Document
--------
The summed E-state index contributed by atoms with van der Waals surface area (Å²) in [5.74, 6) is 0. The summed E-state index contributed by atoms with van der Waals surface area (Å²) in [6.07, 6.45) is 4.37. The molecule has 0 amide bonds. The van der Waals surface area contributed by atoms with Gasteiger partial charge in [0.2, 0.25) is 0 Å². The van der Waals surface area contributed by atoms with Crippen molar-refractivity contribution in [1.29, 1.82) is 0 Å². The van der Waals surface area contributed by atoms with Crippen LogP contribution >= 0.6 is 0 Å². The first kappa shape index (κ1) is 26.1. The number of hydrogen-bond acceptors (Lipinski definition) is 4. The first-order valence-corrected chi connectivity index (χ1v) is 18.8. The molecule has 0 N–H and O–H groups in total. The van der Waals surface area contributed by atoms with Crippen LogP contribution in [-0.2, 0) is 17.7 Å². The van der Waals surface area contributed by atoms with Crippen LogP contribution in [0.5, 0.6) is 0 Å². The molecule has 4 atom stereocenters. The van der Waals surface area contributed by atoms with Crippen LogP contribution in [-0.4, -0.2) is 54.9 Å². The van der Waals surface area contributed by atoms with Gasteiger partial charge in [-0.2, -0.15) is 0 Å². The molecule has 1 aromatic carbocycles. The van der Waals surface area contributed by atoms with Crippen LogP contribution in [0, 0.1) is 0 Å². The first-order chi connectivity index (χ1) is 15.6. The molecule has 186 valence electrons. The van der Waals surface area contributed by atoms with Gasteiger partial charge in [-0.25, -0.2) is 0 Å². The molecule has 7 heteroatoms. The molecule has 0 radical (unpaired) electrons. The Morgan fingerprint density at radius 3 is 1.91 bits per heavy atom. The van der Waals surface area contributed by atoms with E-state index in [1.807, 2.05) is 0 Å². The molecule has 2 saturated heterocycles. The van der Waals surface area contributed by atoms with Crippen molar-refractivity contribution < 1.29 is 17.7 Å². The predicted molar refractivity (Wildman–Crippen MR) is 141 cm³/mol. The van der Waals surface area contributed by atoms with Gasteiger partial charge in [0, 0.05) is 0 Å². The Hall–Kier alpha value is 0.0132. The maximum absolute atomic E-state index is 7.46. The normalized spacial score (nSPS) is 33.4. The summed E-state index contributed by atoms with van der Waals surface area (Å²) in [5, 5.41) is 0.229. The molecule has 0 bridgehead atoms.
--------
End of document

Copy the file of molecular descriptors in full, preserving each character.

The summed E-state index contributed by atoms with van der Waals surface area (Å²) in [5.74, 6) is 0. The summed E-state index contributed by atoms with van der Waals surface area (Å²) in [6.07, 6.45) is 4.37. The molecule has 0 amide bonds. The van der Waals surface area contributed by atoms with Gasteiger partial charge in [0.2, 0.25) is 0 Å². The van der Waals surface area contributed by atoms with Crippen molar-refractivity contribution in [1.29, 1.82) is 0 Å². The van der Waals surface area contributed by atoms with Crippen LogP contribution >= 0.6 is 0 Å². The first kappa shape index (κ1) is 26.1. The number of hydrogen-bond acceptors (Lipinski definition) is 4. The first-order valence-corrected chi connectivity index (χ1v) is 18.8. The molecule has 0 N–H and O–H groups in total. The van der Waals surface area contributed by atoms with Crippen LogP contribution in [-0.2, 0) is 17.7 Å². The van der Waals surface area contributed by atoms with Crippen LogP contribution in [0.5, 0.6) is 0 Å². The molecule has 4 atom stereocenters. The van der Waals surface area contributed by atoms with Crippen LogP contribution in [-0.4, -0.2) is 54.9 Å². The van der Waals surface area contributed by atoms with Gasteiger partial charge in [-0.2, -0.15) is 0 Å². The molecule has 1 aromatic carbocycles. The van der Waals surface area contributed by atoms with Crippen LogP contribution in [0, 0.1) is 0 Å². The first-order chi connectivity index (χ1) is 15.6. The molecule has 186 valence electrons. The van der Waals surface area contributed by atoms with Gasteiger partial charge in [-0.25, -0.2) is 0 Å². The molecule has 7 heteroatoms. The molecule has 0 radical (unpaired) electrons. The Morgan fingerprint density at radius 3 is 1.91 bits per heavy atom. The van der Waals surface area contributed by atoms with E-state index in [1.807, 2.05) is 0 Å². The molecule has 2 saturated heterocycles. The van der Waals surface area contributed by atoms with Crippen molar-refractivity contribution < 1.29 is 17.7 Å². The predicted molar refractivity (Wildman–Crippen MR) is 141 cm³/mol. The van der Waals surface area contributed by atoms with Gasteiger partial charge in [0, 0.05) is 0 Å². The Hall–Kier alpha value is 0.0132. The maximum absolute atomic E-state index is 7.46. The normalized spacial score (nSPS) is 33.4. The summed E-state index contributed by atoms with van der Waals surface area (Å²) in [5, 5.41) is 0.229. The molecule has 0 bridgehead atoms.